For purposes of the Act, “city” includes a city, a county, a city and county, or a joint powers agency consisting of cities and counties. (§ 36608.)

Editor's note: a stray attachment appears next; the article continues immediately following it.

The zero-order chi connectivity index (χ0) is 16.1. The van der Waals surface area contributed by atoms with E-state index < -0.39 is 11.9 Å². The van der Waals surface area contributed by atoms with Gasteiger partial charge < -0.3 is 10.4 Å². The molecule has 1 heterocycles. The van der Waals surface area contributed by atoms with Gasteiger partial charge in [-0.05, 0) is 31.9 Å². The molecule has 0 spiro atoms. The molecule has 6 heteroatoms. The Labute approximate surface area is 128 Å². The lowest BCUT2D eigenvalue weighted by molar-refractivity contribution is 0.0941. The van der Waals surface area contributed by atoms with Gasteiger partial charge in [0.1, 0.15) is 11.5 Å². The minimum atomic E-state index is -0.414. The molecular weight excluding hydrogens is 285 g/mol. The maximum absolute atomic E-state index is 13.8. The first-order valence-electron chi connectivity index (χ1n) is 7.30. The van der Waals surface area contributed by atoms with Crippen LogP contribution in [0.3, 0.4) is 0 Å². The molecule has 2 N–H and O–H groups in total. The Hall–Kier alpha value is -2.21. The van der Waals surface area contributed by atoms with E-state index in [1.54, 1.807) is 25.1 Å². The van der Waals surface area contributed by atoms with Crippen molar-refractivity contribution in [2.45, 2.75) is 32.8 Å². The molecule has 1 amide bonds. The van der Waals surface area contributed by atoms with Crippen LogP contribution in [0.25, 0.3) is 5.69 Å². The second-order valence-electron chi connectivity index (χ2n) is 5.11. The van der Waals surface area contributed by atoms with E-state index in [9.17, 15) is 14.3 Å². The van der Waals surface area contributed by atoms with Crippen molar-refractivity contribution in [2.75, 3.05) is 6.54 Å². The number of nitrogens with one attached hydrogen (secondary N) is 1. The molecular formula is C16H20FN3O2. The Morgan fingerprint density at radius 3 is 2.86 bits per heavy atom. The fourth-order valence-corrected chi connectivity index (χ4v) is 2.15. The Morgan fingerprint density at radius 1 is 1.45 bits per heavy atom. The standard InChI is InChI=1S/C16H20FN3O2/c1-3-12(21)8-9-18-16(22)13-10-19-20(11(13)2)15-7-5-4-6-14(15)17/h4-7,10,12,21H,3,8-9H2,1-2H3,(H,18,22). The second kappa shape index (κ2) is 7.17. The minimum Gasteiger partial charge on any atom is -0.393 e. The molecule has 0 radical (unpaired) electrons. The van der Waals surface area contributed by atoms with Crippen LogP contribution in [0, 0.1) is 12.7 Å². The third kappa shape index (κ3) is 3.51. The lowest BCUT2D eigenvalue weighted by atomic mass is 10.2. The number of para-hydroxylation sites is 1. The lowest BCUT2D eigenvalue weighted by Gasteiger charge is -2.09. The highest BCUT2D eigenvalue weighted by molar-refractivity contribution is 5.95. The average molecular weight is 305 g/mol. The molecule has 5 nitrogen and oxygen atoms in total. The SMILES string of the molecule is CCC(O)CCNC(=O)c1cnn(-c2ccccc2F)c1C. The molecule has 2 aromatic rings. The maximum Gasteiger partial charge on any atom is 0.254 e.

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At the conclusion of the public hearing, the city may adopt or reject the proposal, or revise it. (§ 36624.)3 Once a business improvement district is established, the district may be administered either directly by the city, or by an “owners’ association” that is under contract with the city. Section 36651 provides: “The management district plan may, but is not required to, state that an owners’ association will provide the improvements or activities described in the management district plan. If the management district plan designates an owners’ association, the city shall contract with the designated nonprofit corporation to provide services.” Section 36614.5 describes an “owners’ association” as follows: “ ‘Owners’ association’ means a private nonprofit entity that is under contract with a city to administer or implement activities and improvements specified in the management district plan. An owners’ association may be an existing nonprofit entity or a newly formed nonprofit entity. An owners’ association is a private entity and may not be considered a public entity for any purpose, nor may its board members or staff be considered to be public officials for any purpose. Notwithstanding this section, an owners’ association shall comply with the Ralph M. Brown Act . . . at all times when matters within the subject matter of the district are heard, discussed, or deliberated, and with the California Public Records Act . . . for all documents relating to activities of the district.” An owners’ association must file annual reports describing the improvements and activities to be provided in the coming year, a description of the funding for those improvements and activities, and any proposed modifications to the plan. (§ 36650.)4 The term of a newly formed district may not exceed five years. (§ 36622, subd. (h).) An expired district may be renewed for up to ten years by following the same procedures prescribed for the creation of a new district. (§§ 36622, subd. (h); 36630.)